Wednesday, August 20, 2008

dogs and druids

Last night’s tv gave lots to think about: an exciting Channel 5 documentary basically corroborating Julius Caesar’s assertion that the druids were human-sacrificing cannibals (although the academics were trying desperately to find excuses for them: on the lines of “Poor things! They couldn’t help it! They were being stressed out by the Romans”). The Victorians felt the druids were quite bloodthirsty; the 20th–century remade them as gentle eco pacifists; now the pendulum swings back again.

On to the BBC, where Aunty blew the pedigree dog business to smithereens. Geek. Pedigree dogs are now going to join fur coats, intensive battery hens and veal farming at the apex of animal welfare concern. It really was pretty shocking, and made great TV in that Kennel Club officials and pedigree breeders in general are so far in denial they’re oblivious to how they come across, which makes brilliant TV. Poor doggies. Over-breeding has created a situation where about a third of Cavalier King Charles spaniels have a congenital condition where their brains are too large for their skulls. The programme also featured a Pug which was bred from a champion and had ‘perfect’ pedigree features but whose back legs dislocated when it tried to walk; had breathing troubles, stomach troubles, in-grown eyelids and a backbone twisted like a corkscrew. Great.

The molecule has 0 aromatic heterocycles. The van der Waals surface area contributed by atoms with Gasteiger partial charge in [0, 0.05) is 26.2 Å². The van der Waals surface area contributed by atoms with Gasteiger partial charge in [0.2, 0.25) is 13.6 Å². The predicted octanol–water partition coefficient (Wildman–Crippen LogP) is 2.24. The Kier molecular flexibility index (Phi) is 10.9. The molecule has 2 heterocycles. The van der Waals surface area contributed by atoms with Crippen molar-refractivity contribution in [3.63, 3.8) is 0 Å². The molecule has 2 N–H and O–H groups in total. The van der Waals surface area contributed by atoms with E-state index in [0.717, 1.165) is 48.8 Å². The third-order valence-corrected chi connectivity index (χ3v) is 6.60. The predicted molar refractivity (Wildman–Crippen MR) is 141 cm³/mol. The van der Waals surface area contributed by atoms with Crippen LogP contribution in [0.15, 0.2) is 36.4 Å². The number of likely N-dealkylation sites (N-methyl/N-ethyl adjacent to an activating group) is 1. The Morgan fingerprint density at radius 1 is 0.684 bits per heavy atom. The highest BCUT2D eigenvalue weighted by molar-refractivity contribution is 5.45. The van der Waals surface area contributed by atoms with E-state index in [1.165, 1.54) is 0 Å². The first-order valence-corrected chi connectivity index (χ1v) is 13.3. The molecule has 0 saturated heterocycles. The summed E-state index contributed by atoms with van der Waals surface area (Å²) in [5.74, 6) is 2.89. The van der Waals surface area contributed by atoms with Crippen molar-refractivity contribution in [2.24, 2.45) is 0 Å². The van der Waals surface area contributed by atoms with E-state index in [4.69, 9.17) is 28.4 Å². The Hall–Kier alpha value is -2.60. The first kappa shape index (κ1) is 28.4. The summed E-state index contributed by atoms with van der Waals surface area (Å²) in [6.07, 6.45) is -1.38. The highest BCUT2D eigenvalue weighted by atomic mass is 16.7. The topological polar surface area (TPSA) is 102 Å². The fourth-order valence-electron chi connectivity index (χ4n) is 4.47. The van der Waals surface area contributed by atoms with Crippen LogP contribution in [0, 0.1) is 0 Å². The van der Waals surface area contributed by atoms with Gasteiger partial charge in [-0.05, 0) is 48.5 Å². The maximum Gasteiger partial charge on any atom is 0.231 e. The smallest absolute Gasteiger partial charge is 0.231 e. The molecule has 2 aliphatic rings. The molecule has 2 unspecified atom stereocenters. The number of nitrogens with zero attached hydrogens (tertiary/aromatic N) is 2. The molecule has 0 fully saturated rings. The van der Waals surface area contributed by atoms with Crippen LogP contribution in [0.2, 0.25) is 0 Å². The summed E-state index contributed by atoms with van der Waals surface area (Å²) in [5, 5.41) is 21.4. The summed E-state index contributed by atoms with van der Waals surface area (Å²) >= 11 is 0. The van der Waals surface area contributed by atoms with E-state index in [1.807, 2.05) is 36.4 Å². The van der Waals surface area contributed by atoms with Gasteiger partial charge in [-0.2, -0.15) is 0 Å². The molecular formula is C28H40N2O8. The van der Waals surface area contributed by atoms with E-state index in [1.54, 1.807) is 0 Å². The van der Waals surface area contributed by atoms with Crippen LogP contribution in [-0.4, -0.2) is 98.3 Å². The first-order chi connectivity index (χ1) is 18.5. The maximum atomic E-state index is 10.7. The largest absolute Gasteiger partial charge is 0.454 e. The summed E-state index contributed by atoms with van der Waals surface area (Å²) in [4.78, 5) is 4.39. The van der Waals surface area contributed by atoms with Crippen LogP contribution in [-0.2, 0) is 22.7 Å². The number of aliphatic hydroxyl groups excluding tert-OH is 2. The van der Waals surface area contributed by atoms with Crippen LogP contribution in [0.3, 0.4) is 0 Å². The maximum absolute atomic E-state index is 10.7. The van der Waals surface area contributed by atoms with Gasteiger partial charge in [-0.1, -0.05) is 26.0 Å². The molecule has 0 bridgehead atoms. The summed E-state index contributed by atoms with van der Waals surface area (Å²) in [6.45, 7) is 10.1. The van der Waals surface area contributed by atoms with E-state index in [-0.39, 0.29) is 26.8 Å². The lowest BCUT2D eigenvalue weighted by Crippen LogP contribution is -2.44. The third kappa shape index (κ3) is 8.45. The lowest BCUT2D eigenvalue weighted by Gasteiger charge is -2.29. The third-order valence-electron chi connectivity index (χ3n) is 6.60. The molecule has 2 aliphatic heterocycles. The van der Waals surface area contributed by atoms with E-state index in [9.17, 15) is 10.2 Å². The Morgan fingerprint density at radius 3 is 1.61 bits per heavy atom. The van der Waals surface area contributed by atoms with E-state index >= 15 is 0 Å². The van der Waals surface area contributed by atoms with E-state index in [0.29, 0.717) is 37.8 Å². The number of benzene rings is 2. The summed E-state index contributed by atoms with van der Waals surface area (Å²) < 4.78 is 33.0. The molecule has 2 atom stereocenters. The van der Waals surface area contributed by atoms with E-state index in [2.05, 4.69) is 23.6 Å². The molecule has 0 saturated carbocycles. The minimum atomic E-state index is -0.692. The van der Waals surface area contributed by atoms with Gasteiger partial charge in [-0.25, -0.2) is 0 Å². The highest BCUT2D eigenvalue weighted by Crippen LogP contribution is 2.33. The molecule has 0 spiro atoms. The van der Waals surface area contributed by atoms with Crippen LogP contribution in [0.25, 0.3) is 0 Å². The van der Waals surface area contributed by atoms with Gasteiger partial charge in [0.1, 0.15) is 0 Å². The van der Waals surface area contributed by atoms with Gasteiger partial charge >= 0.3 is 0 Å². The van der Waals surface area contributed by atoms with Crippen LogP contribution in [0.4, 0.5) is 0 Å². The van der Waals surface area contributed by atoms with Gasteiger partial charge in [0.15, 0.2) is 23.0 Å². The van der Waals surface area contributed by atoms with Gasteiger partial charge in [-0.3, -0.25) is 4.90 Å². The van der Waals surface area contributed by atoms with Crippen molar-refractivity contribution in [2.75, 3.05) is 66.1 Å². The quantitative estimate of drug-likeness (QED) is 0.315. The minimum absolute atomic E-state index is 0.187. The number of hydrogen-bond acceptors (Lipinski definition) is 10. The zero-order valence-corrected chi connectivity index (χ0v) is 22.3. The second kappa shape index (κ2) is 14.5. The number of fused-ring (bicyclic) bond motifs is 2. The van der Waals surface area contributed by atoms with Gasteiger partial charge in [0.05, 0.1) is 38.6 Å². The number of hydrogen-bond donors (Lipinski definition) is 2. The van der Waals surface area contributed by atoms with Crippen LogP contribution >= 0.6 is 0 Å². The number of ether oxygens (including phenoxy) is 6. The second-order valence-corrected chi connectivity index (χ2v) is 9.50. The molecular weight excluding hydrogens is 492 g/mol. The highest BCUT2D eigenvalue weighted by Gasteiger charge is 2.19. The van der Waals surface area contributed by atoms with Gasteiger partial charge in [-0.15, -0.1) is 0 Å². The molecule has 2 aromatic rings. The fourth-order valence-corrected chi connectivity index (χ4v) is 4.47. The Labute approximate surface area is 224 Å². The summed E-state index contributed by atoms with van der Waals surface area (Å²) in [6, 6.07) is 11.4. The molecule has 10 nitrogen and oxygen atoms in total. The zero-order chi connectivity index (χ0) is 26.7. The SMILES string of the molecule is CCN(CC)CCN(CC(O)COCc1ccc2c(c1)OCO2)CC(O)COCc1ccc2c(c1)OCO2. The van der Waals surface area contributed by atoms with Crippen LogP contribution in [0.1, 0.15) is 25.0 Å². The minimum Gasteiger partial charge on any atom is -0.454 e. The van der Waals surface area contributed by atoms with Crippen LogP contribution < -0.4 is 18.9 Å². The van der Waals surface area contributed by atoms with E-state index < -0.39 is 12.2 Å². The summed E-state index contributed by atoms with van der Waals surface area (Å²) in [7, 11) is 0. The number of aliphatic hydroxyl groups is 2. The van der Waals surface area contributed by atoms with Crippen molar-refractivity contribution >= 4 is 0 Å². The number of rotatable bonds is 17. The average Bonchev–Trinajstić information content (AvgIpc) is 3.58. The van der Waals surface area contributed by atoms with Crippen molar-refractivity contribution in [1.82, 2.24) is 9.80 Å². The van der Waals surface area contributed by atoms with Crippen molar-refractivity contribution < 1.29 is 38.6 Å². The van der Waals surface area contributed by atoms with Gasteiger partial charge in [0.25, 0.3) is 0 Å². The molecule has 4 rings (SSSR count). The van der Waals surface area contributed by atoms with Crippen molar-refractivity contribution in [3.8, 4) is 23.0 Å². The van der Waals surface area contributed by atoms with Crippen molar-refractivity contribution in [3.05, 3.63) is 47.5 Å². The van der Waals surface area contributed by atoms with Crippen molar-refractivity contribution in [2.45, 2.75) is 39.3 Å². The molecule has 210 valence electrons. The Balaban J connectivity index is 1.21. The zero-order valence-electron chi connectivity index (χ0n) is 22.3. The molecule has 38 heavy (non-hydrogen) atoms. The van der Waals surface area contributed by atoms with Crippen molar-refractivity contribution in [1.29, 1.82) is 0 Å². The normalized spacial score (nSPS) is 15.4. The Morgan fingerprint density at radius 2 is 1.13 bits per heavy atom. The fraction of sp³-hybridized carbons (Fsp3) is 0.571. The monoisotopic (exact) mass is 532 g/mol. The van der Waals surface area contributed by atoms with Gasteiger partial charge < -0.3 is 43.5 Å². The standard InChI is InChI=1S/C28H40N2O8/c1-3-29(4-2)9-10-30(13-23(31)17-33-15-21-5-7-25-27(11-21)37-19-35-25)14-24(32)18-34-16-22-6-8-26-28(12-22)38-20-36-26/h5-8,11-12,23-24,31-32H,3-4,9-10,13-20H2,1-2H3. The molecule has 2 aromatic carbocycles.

The Crufts 2003 Champion, a Pekinese called Danny, apparently had had surgery to correct a congenital deformity to its nasal passages and even then had to be sat on an ice pack after winning to prevent it overheating during the press photoshoot.

It pretty much stands to reason, when you think about it. The breeds developed quite happily without the Kennel Club’s interference. For the last century, breeders have been trying to conform to artificial and frankly arbitrary written breed specifications – based on appearance only. BUT judges judge based on a subjective understanding of those rules; if the rules say a flat nose is required, the flattest nose wins. That animal goes on to breed more; the next generation will have flatter noses than their forebears, but the flattest nose out of the new generation will win the prizes, and the process continues. Eventually you end up with the bizarre mutations we get today.

My parents had a pedigree boxer but thank heavens he didn’t have epilepsy. I can remember a friend who was a boxer enthusiast being very excited to see a white one. Now I know why these are so rare – white boxers are verboten according to the breed rules; those unfortunate enough to be born white are ‘culled’.

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